The United States is arming itself against national security threats emerging from a more crowded and more hostile outer space.
As the largest user of space for national security purposes, the U.S. dominates the heavens, said Audrey Schaffer, the director for space strategy in the office of the Secretary of Defense. Adversaries like China and Russia are recognizing how much the U.S. relies on its space capabilities, generating new security threats.
“Space capabilities are really vital to our national security interests, and other countries have recognized that,” Schaffer said. “So others are developing capabilities that are designed to deny our ability to access both space systems and services.”
The U.S. constellation of surveillance, communications and GPS satellites, however, remain largely undefended, leaving them vulnerable to attack, said Roger Harrison, former director of the Air Force Academy’s Eisenhower Center for Space and Defense Studies.
“You can attack these satellites directly, you can blow them up, you can collide with them, you can interfere with their communications, you can dazzle them, you can scramble their electronics: There are a lot of ways of attacking satellites to disable them,” Harrison said. “I think any good leadership in the U.S. has got to assume that people who project potential hostilities with us are working on all those avenues.”
According to the Defense Department’s 2015 congressional report about China’s military developments, “China possesses the most rapidly maturing space program in the world,” and is continuously investing in advanced space capabilities. In 2007, Beijing fired a ballistic missile to destroy one of its obsolete satellites. In 2013, a missile was fired high enough to be able to take out U.S. satellites.
Much of the U.S. constellation of satellites was built with the understanding that space was a relatively benign environment. To safeguard its national security interests and protect its military operations on the ground, the U.S. must defend its space assets against other governments demonstrating military capabilities in space, Harrison and Schaffer said.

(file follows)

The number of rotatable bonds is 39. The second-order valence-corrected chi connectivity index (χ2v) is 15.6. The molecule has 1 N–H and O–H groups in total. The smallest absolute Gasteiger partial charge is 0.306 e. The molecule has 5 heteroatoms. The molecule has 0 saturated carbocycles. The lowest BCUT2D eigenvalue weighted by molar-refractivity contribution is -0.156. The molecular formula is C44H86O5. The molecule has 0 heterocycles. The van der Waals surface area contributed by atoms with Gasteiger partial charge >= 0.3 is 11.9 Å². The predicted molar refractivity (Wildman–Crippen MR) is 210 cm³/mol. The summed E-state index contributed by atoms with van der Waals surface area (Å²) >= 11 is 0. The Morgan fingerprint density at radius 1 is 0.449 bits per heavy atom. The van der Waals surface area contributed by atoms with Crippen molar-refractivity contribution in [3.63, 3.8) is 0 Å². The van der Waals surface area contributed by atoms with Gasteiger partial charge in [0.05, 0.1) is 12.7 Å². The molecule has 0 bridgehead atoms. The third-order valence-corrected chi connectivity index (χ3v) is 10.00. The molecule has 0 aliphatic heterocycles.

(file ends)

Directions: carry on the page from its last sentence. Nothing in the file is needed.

“We are still a country that wants to protect power globally,” Harrison said. “That increasingly means that we are dependent on satellite communications, satellite command and control, satellite graphic surveys. All kinds of services that satellites provide are the key to being able to operate in the South China Sea, or the Transcaucasus in Eastern Europe – wherever we want to use or protect power.”
While specifics are classified, the U.S. is currently devising a three-pronged approach to defending against hostilities in space, Schaffer said. It is updating how its satellites are built and equipped, transforming the official response the military will follow should its space capabilities be threatened, and more closely partnering with allies and commercial service providers. In April, the U.S. Air Force awarded commercial aerospace manufacturer SpaceX its first contract to launch a military GPS satellite.
Harrison said he is certain new satellites with better situational awareness will be the basis of this policy overhaul. Currently, satellites can detect remarkable details in the electromagnetic environment, on the earth’s surface and in geosynchronous orbit, but they are blind to objects maneuvering in the immediate area. The next generation of satellites will be built with what is known as complete sight, making them much more secure, he added.
The U.S. should also actively develop international consensus on standards of orbit activity by more aggressively enforcing 1967’s Outer Space Treaty and transparently discussing adversaries’ space activity, Harrison said.
“Our national security satellite operations have always been very highly classified and we’ve tended to extend the cone of silence to our adversaries,” he said. “We have not been as aggressive as I think we ought to be in talking about what the Russians and what the Chinese are doing in orbit.”
Rallying state and commercial actors who also favor order in space is part of an effective U.S. defensive strategy, Schaffer and Harrison said. If the U.S. were to take the lead, others would follow because it has proved to be the most responsible space actor.
“Satellites cost a lot. They have to have a long life span to in order to advertise the cost of putting them there,” Harrison said. “Nobody is going to want to put money in an armed camp, or in a minefield, or in a very uncertain security environment.”
As the Pentagon restructures its space enterprise, it is focused on preventing space from becoming a 21st century battlefield. If deterrence fails, however, it does recognize the need for more aggressive defense.
“Because the U.S. and other countries around the world use space so significantly in support of national security as well as civilian infrastructures, there could be serious consequences to users around the world if countries were to threaten the availability of our space capabilities and services,” Schaffer said. “A war that extends into space is really in no one’s interest. So what we’re doing is taking steps to deter attacks on our space capabilities. And should deterrence fail, to be prepared to defend U.S. and allied interest in space.”